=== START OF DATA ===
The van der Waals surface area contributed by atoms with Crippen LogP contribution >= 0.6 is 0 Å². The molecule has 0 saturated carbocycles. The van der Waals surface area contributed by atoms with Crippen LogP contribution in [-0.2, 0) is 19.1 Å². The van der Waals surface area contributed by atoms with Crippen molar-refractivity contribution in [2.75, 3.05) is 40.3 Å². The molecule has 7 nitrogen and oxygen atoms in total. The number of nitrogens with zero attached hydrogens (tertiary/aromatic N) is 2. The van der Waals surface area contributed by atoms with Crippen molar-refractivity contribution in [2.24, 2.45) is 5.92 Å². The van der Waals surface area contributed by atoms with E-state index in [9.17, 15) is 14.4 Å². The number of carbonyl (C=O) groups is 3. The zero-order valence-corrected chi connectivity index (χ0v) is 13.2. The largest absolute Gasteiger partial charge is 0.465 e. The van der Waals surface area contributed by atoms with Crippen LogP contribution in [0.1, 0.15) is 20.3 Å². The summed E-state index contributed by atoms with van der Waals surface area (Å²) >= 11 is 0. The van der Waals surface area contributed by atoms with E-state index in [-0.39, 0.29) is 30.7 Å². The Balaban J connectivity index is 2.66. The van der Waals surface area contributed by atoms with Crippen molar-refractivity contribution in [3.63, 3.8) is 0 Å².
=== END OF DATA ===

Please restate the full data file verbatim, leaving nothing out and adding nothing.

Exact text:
The van der Waals surface area contributed by atoms with Crippen LogP contribution >= 0.6 is 0 Å². The molecule has 0 saturated carbocycles. The van der Waals surface area contributed by atoms with Crippen LogP contribution in [-0.2, 0) is 19.1 Å². The van der Waals surface area contributed by atoms with Crippen molar-refractivity contribution in [2.75, 3.05) is 40.3 Å². The molecule has 7 nitrogen and oxygen atoms in total. The number of nitrogens with zero attached hydrogens (tertiary/aromatic N) is 2. The van der Waals surface area contributed by atoms with Crippen molar-refractivity contribution in [2.24, 2.45) is 5.92 Å². The van der Waals surface area contributed by atoms with E-state index in [9.17, 15) is 14.4 Å². The number of carbonyl (C=O) groups is 3. The zero-order valence-corrected chi connectivity index (χ0v) is 13.2. The largest absolute Gasteiger partial charge is 0.465 e. The van der Waals surface area contributed by atoms with Crippen LogP contribution in [0.1, 0.15) is 20.3 Å². The summed E-state index contributed by atoms with van der Waals surface area (Å²) >= 11 is 0. The van der Waals surface area contributed by atoms with E-state index in [-0.39, 0.29) is 30.7 Å². The Balaban J connectivity index is 2.66. The van der Waals surface area contributed by atoms with Crippen molar-refractivity contribution in [3.63, 3.8) is 0 Å².